DescriptionObjectives. Several SARS-CoV-2 peak protein heptapeptides have been shown to have similarity to human proteome heptapeptides, which apparently explains the autoimmune nature of this SARS-CoV-2. Co-infections have been reported in severe acute respiratory syndrome (SARS) patients but there is limited information on coinfections by other viruses triggering autoimmunity in
COVID-19 patients. In view of the above, the impact of existing co-infections on the clinical manifestations of COVID-19 patients cannot be ruled out, therefore we analysed the presence of 12 persistent/chronic viral infection markers in biological samples from COVID-19 patients in Latvia. Materials and Methods. In total 92 [41 (44.6%) male, median age 61 years; 51 (55.4%) female, median age 65 years] hospitalized COVID-19 patients were included. Presence of 12 viral genomic sequences in 92 DNA samples isolated from peripheral blood mononuclear cells (PBMC) and cell-free blood plasma was tested by multiplex PCR (Allplex Respiratory Panel 4, Allplex Meningitis-V1 Assay and Allplex Meningitis-V2 Assay, Seegene Inc., Republic of Korea). Results. In total 30 out of 92 (32.6%) PBMC samples were Epstein-Barr virus positive, 17 out of 92 (18.5%) samples were human herpesvirus 7 positive and one sample – human herpesvirus 6 positive. No plasma samples were positive for any of the viruses tested. For 6 (6.5%) patients, co-infection of Epstein-Barr virus and human herpesvirus 7 was detected, and for one patient – Epstein-Barr virus and human herpesvirus 6. Conclusions. Epstein-Barr virus is the most common chronic/persistent co-infection among hospitalized COVID-19 patients in Latvia, followed by human herpesvirus 7 infection. Given that all these herpesviruses are also triggers for autoimmune diseases, it is possible that their co-infection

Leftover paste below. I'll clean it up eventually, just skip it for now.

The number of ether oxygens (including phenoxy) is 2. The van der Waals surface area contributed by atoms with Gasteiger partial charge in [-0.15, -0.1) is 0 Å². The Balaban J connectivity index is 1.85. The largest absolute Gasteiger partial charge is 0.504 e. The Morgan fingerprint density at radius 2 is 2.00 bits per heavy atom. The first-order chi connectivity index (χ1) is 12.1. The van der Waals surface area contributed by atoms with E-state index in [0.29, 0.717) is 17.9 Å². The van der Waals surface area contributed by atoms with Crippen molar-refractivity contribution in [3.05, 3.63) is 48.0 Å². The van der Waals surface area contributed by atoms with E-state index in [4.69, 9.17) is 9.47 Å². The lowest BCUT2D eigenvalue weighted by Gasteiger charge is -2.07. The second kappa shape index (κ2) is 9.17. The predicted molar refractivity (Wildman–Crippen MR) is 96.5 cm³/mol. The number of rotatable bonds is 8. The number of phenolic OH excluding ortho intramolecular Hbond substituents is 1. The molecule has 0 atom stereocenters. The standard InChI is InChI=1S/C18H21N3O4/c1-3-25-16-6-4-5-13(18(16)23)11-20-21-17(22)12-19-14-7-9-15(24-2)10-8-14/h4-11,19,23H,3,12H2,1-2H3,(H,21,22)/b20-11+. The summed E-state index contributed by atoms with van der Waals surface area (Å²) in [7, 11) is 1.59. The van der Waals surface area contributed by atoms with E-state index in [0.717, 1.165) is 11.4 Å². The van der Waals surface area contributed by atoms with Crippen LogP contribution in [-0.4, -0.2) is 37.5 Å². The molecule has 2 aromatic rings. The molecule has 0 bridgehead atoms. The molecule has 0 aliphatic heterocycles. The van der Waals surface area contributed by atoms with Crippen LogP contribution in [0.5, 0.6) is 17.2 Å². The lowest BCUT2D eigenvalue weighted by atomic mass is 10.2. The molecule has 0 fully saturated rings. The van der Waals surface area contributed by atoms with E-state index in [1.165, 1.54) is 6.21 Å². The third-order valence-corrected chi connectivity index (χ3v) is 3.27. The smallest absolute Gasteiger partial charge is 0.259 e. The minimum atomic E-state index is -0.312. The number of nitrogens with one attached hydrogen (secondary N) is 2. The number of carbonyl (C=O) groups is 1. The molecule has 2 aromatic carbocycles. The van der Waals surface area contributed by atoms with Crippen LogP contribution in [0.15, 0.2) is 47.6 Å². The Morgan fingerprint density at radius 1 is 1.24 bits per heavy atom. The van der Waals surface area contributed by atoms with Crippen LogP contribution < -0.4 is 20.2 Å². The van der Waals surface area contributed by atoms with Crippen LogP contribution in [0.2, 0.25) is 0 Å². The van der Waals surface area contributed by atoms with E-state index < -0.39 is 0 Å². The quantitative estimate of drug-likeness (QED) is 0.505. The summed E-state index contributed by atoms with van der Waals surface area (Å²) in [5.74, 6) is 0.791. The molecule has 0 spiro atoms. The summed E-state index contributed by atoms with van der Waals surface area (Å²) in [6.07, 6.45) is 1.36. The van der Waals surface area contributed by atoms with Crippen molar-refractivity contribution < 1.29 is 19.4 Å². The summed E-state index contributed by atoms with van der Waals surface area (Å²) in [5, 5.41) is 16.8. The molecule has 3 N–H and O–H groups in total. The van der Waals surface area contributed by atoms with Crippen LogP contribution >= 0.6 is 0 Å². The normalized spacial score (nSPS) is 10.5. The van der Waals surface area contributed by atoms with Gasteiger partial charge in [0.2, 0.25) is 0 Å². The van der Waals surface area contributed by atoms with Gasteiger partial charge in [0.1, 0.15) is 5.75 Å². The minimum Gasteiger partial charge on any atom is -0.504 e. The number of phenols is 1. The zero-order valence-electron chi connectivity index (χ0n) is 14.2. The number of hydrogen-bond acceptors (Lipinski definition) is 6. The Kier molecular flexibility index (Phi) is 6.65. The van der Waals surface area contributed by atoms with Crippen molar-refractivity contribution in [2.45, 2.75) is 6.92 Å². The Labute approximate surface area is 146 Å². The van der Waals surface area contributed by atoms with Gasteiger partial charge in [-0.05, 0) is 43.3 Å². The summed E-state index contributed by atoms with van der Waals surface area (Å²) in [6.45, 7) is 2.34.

with SARS-CoV-2 may affect the course of the disease, making it more severe and triggering autoimmune processes. (445539 3min News).
|Period||16 Jun 2021 → 18 Jun 2021|
|Event title||1st Conference of the Society for Virology: Tackling Global Viral Epidemics|
|Organiser||World Society for Virology|
|Location||South AfricaShow on map|
|Degree of Recognition||International|